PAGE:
Introducing and establishing a system for whistleblowing and whistleblower protection

As part of institutional procedures for handling allegations of scientific misconduct, there is a need for identifying ways in which to protect whistleblowers. Whistleblowers are individuals who alert an organization of practices and behaviors that they believe to imply scientific misconduct.

How to facilitate whistleblowing?

Whistleblowing should be viewed in light of appropriate guidelines and procedures for handling allegations of misconduct. The following questions should be considered:

  • Can allegations be made orally or do they need to be in writing? What information is needed? (Would a template be helpful?)
  • Can allegations be made anonymously?
  • What is the location for making an allegation?
  • Who are the parties or individuals who will receive information regarding the allegation?
  • Will whistleblowers be excluded from any further developments in the handling of the allegations, or are whistleblower parties in the process, and therefore, can be asked for information or statements during the process?
  • How are decisions of alleged cases of misconduct announced?
  • What happens after a case is closed – will support be available for whistleblowers who fear retaliation?

The nature of whistleblowing (anonymous or not, written or oral) and the potential involvement of the whistleblower in the process of handling an allegation influence the act of whistleblowing and consequently should be taken into account when considering measures for the protection of whistleblowers. Whistleblower protection must always be viewed in parallel to the investigation process: Which are the points where whistleblowers are involves, and are there any points in the process at which the whistleblower may experience increased risk of retaliation?

While whistleblowers most likely generally act out of good faith, whistleblowers may sometimes act out of other motives as well. It is important that guidelines for the handling of allegations take into account this and have a clear take on how to deal with malicious whistleblowing. If malicious whistleblowing is defined as a form of scientific misconduct, this may have a deterrent effect on the use of whistleblowing as a means to harm other researchers.

Anonymous or not?

Whether or not one can make an allegation anonymously or not depends on national or institutional guidelines. In some contexts, it may be possible to make an allegation completely anonymously, but in others it may not be possible without at least some individuals having knowledge of the whistleblower’s identity. If there is not the option of anonymous whistleblowing, there is an increased need for establishing measures for whistleblower protection. The possibility of completely anonymous allegations have the downside that they may not contain sufficient information for a body or committee to even begin to investigate the matter, and since there is no information about the whistleblower, he or she cannot be contacted. Therefore, a solution in which the whistleblower can stay anonymous in the process, but whose identity is known to an authority overseeing the process, may be more sustainable in terms of actually addressing an allegation. Even so, there may be risk of the whistleblower’s identity to leak, and for those cases, there needs to be protection in place.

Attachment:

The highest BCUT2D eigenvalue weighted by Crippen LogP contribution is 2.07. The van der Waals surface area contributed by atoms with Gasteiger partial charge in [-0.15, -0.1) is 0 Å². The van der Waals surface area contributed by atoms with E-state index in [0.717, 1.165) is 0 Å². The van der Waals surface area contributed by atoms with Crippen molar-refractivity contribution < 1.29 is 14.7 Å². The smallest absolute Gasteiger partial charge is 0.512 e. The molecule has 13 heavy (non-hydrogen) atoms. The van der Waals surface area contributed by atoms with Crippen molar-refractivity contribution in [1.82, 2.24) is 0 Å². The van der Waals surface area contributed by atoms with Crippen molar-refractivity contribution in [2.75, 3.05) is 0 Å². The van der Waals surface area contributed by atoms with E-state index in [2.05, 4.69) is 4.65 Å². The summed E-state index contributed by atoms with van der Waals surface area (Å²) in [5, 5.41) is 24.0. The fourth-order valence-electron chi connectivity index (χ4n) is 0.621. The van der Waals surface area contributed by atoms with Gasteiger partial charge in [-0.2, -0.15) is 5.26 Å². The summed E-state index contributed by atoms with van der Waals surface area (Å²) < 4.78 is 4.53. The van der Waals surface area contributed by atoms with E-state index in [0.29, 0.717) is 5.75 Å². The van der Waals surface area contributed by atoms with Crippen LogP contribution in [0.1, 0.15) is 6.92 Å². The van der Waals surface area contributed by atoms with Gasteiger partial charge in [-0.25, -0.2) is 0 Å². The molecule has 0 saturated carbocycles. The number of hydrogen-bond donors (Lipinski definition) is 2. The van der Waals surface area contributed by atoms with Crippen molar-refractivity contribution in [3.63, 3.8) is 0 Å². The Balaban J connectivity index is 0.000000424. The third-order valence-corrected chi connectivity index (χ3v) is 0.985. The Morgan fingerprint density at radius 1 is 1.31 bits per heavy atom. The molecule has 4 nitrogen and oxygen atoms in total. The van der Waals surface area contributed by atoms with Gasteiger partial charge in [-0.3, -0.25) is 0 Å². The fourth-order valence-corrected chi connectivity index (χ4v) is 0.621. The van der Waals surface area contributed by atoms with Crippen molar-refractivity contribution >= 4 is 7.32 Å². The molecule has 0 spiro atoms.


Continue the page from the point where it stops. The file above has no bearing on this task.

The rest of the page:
Whistleblower protection should be viewed in light of the guidelines and procedures for handling allegations of misconduct. Depending on, for instance, whether or not anonymous whistleblowing is possible, the whistleblower may be asked for information or statements during the process. Therefore, depending on the steps of the procedure, whistleblowers may or may not be parties in the process. 

Who should be protected?

The point of departure is that whistleblowers act in good faith based on the best of their knowledge and act in the interest of the scientific community. Whistleblowers can also have other motives, which may or may not be directly related to the alleged misconduct. It is important to consider the need of protection of a whistleblower. Especially when the whistleblower is a junior member of the scientific community, there may be a greater need for protection. Junior members have a less established position, they may be working on temporary contracts the continuation of which depends on senior members of the community, and they may depend on the seniors for many other aspects as well, such as financing, data, equipment, and so on.

Retaliation can come from a variety of stakeholders, for instance alleged violators, their colleagues and collaborators or institutional superiors. Therefore, it is important that the whistleblower has someone to turn to for institutional support  and knows where to find this support, what the procedure is like and what to expect during the process, and how much time it may take.


Decoo, W. (2001). Crisis on Campus. Confronting Academic Misconduct. Cambridge, MA.

Gunsalus, C. K. (1998). How to blow the whistle and still have a career afterwards. Science and Engineering, 4, 51-64.

Price, A. R. (1998). Anonymity and pseudonymity in whistleblowing to the U.S. Office of Research Integrity. Academic Medicine, 73(5), 467.472.